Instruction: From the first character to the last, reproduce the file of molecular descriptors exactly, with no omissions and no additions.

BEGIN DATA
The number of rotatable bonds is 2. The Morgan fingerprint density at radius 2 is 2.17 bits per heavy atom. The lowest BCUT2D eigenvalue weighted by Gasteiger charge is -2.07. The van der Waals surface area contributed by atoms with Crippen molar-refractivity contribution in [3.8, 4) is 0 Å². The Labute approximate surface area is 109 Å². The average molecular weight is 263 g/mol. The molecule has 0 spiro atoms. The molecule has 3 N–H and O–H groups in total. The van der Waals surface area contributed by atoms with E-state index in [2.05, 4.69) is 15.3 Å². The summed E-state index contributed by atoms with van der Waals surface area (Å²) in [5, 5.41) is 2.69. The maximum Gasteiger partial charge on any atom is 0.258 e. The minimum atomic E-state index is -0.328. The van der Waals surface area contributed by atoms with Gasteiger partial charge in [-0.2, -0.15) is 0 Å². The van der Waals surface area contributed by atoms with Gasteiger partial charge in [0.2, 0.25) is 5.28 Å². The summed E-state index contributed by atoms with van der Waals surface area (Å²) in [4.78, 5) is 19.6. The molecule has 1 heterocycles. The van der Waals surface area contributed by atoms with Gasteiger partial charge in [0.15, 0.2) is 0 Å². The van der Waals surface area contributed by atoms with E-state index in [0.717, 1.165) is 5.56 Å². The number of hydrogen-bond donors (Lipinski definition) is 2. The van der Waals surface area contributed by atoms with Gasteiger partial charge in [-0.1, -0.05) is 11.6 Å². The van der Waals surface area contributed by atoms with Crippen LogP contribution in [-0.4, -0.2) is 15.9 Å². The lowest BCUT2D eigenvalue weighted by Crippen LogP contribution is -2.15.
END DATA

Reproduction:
The number of rotatable bonds is 2. The Morgan fingerprint density at radius 2 is 2.17 bits per heavy atom. The lowest BCUT2D eigenvalue weighted by Gasteiger charge is -2.07. The van der Waals surface area contributed by atoms with Crippen molar-refractivity contribution in [3.8, 4) is 0 Å². The Labute approximate surface area is 109 Å². The average molecular weight is 263 g/mol. The molecule has 0 spiro atoms. The molecule has 3 N–H and O–H groups in total. The van der Waals surface area contributed by atoms with E-state index in [2.05, 4.69) is 15.3 Å². The summed E-state index contributed by atoms with van der Waals surface area (Å²) in [5, 5.41) is 2.69. The maximum Gasteiger partial charge on any atom is 0.258 e. The minimum atomic E-state index is -0.328. The van der Waals surface area contributed by atoms with Gasteiger partial charge in [-0.2, -0.15) is 0 Å². The van der Waals surface area contributed by atoms with Gasteiger partial charge in [0.2, 0.25) is 5.28 Å². The summed E-state index contributed by atoms with van der Waals surface area (Å²) in [4.78, 5) is 19.6. The molecule has 1 heterocycles. The van der Waals surface area contributed by atoms with Gasteiger partial charge in [0.15, 0.2) is 0 Å². The van der Waals surface area contributed by atoms with E-state index in [0.717, 1.165) is 5.56 Å². The number of hydrogen-bond donors (Lipinski definition) is 2. The van der Waals surface area contributed by atoms with Gasteiger partial charge in [-0.1, -0.05) is 11.6 Å². The van der Waals surface area contributed by atoms with Crippen LogP contribution in [-0.4, -0.2) is 15.9 Å². The lowest BCUT2D eigenvalue weighted by Crippen LogP contribution is -2.15.